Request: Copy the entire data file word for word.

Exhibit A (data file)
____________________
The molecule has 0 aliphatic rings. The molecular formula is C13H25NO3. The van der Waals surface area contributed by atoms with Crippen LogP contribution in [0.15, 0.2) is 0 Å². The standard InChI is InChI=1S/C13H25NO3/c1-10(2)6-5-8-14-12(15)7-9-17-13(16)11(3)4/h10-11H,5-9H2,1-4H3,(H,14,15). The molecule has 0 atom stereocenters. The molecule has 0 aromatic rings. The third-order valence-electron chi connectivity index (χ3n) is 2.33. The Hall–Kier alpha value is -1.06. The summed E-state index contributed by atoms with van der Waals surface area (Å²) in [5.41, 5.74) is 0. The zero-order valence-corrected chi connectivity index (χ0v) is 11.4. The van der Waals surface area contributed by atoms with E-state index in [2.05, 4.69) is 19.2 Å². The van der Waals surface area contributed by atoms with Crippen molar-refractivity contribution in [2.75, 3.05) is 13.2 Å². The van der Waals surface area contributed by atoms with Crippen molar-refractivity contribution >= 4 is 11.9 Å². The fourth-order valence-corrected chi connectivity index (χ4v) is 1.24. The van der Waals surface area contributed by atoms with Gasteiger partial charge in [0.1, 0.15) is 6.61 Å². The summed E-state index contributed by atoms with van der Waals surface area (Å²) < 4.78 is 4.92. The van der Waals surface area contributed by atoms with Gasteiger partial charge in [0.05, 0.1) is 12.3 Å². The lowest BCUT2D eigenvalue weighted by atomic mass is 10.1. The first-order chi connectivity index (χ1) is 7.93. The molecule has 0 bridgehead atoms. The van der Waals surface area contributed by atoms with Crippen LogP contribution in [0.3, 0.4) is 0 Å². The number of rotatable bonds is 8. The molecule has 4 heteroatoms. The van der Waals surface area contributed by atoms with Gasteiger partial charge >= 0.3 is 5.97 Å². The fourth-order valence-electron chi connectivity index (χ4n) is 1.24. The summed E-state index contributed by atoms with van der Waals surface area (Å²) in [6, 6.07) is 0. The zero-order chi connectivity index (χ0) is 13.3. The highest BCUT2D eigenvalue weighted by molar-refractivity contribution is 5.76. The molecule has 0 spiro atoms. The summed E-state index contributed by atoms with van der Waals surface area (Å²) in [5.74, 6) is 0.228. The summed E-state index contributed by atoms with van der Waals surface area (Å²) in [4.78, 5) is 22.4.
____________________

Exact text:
The molecule has 0 aliphatic rings. The molecular formula is C13H25NO3. The van der Waals surface area contributed by atoms with Crippen LogP contribution in [0.15, 0.2) is 0 Å². The standard InChI is InChI=1S/C13H25NO3/c1-10(2)6-5-8-14-12(15)7-9-17-13(16)11(3)4/h10-11H,5-9H2,1-4H3,(H,14,15). The molecule has 0 atom stereocenters. The molecule has 0 aromatic rings. The third-order valence-electron chi connectivity index (χ3n) is 2.33. The Hall–Kier alpha value is -1.06. The summed E-state index contributed by atoms with van der Waals surface area (Å²) in [5.41, 5.74) is 0. The zero-order valence-corrected chi connectivity index (χ0v) is 11.4. The van der Waals surface area contributed by atoms with E-state index in [2.05, 4.69) is 19.2 Å². The van der Waals surface area contributed by atoms with Crippen molar-refractivity contribution in [2.75, 3.05) is 13.2 Å². The van der Waals surface area contributed by atoms with Crippen molar-refractivity contribution >= 4 is 11.9 Å². The fourth-order valence-corrected chi connectivity index (χ4v) is 1.24. The van der Waals surface area contributed by atoms with Gasteiger partial charge in [0.1, 0.15) is 6.61 Å². The summed E-state index contributed by atoms with van der Waals surface area (Å²) < 4.78 is 4.92. The van der Waals surface area contributed by atoms with Gasteiger partial charge in [0.05, 0.1) is 12.3 Å². The lowest BCUT2D eigenvalue weighted by atomic mass is 10.1. The first-order chi connectivity index (χ1) is 7.93. The molecule has 0 bridgehead atoms. The van der Waals surface area contributed by atoms with Crippen LogP contribution in [0.3, 0.4) is 0 Å². The number of rotatable bonds is 8. The molecule has 4 heteroatoms. The van der Waals surface area contributed by atoms with Gasteiger partial charge >= 0.3 is 5.97 Å². The fourth-order valence-electron chi connectivity index (χ4n) is 1.24. The summed E-state index contributed by atoms with van der Waals surface area (Å²) in [6, 6.07) is 0. The zero-order chi connectivity index (χ0) is 13.3. The highest BCUT2D eigenvalue weighted by molar-refractivity contribution is 5.76. The molecule has 0 spiro atoms. The summed E-state index contributed by atoms with van der Waals surface area (Å²) in [5.74, 6) is 0.228. The summed E-state index contributed by atoms with van der Waals surface area (Å²) in [4.78, 5) is 22.4.